This makes you stand out among your competitors.

2. Know your audience

You’re an entrepreneur. The name itself identifies you as someone working to promote a business or idea and likely it’s a freshly created project. Yet, with this newness often comes the temptation of reaching out to customers who may not be within your target range.

This is why knowing yourself and hiring an ethical copywriter is so important. These factors directly impact your decisions when choosing and speaking to your audience.

For example, if you’re a new farmer starting a cattle business, you won’t market your steaks to the local vegan restaurant. Vegans hold firm beliefs about consuming animal products. Adding a wider range of people to your target market in hopes of gaining a few more customers is tempting. But is the risk of offending an entire group of vegans worth it? Probably not.

Although it’s not illegal to reach out to a vegan restaurant, it’s not the right choice to make. Likewise, just because you’re not vegan doesn’t mean you should try to convince this audience to gulp down a filet mignon in your next blog.

There’s no use straddling an ethical copywriting fence by trying to appeal to all audiences. You’ll only end up inflicting a delicate wound or at the very least a tear in the seat of your Carhartts.

An ethical copywriter helps guide you to the right audience and steers you clear of those temptations.

3. Know the laws of ethical copywriting

Before I get too far, a disclaimer is nipping at my heels like a border collie rounding up a flock of sheep. And like any good little lamb, I must obey and provide you with this provision:

Nothing anywhere throughout this article is legal advice.

Okay. Got it.

Good dog.

We can continue now.

If knowing yourself and knowing your audience are the prerequisites for ethical copywriting, then knowing the laws is the major coursework.

Laws and ethics are two different aspects of doing business. The former involves legal regulations, and the latter involves your inner moral compass. Yet, they both overlap each other to some degree and oftentimes go hand-in-hand.

If you’re planning to tackle the task of providing your own advertising essentials, then you need to be aware of marketing laws.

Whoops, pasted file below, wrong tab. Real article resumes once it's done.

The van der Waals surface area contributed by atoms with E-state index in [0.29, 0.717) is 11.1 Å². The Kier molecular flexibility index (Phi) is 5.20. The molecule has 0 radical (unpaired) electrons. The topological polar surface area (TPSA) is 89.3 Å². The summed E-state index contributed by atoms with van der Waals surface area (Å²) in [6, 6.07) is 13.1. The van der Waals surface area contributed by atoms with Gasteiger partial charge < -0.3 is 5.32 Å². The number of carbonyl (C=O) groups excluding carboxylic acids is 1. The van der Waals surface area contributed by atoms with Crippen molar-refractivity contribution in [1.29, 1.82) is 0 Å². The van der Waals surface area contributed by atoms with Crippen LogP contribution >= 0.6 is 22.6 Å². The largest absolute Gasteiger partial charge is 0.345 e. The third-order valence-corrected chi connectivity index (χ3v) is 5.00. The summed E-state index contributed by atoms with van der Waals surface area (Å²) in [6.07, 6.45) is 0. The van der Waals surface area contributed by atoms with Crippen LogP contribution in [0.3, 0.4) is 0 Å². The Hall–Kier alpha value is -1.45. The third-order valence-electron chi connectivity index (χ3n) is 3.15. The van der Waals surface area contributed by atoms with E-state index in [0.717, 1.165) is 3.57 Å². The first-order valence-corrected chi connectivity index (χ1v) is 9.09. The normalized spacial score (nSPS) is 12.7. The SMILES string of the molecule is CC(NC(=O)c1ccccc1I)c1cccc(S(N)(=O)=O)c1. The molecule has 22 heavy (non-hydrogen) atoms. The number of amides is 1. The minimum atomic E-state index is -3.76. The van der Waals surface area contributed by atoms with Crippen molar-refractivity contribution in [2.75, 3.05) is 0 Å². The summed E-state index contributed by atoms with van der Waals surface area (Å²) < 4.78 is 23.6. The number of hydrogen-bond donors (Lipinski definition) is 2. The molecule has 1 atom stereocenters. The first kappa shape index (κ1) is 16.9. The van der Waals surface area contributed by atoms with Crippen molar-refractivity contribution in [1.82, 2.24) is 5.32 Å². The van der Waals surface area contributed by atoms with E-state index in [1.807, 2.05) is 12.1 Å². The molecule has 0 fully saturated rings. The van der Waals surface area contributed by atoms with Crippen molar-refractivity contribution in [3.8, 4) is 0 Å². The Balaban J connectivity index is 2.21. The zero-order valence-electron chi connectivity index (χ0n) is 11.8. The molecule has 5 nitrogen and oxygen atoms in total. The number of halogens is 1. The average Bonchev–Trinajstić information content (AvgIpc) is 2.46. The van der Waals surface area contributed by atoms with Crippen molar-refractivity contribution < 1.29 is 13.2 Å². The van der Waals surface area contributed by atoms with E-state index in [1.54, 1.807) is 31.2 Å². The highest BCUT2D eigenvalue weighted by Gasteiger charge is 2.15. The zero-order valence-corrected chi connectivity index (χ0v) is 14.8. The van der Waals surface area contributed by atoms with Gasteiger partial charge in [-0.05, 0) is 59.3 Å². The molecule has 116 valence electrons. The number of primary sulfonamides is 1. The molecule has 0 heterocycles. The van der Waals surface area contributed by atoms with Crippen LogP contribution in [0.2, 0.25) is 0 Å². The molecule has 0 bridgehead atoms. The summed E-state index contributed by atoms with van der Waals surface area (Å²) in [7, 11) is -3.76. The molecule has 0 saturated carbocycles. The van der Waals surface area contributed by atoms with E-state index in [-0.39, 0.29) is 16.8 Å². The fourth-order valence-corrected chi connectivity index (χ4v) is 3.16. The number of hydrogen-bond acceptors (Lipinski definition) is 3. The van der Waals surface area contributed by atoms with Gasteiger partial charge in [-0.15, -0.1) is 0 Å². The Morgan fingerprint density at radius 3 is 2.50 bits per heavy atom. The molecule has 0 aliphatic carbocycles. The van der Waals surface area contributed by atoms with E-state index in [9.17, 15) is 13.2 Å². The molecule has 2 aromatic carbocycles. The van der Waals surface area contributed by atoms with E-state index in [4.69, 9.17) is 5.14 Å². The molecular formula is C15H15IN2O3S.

Ask yourself the following questions when considering your ethical copywriting content:

  • Is your information clear and easy to understand?

  • Is your information truthful?

  • Are you providing all the necessary information for an informed choice?

  • Is your information free from manipulative strategies?

  • Are you providing credible resources for your content?

  • Is your information free from discriminatory implications?

  • Is your information free from fear to create a response?

  • Is your information free from copyright infringement?

These are just a few examples, but you need to be able to answer yes to all these questions.

My point for you is to take responsibility. Become familiar with legal guidelines for producing ethical copywriting content.

Begin by studying marketing laws. Visit the Federal Trade Commission website or discuss further with your attorney.

Hiring an outside agent to assist with your ethical copywriting will help to alleviate your concerns.

4. Quality research is a must for ethical copywriting

Researching information used in your marketing efforts is crucial for gaining customer trust. Ethical copywriting uses credible resources to support their content such as:

  • Online sites such as .edu or .gov.

  • Interviews with experts in your field business.

  • Well-researched reference material from a library.

Your audience depends on you to provide content they can rely on.

We’re going back to that stinky potato in your vegetable bin. Oh, yes we are!

Your audience judges your ethical copywriting content, and rightly so. Don’t think for a minute that they don’t or that they shouldn’t.

Your customers can get a whiff of a foul smell without even the slightest breeze. If your readers pick up even a trace of pervasive opinions or politics, they may lose faith in your product or service.

You owe it to your audience to provide beneficial, trustworthy content. An ethical copywriter produces results with integrity.

5. Honor your promises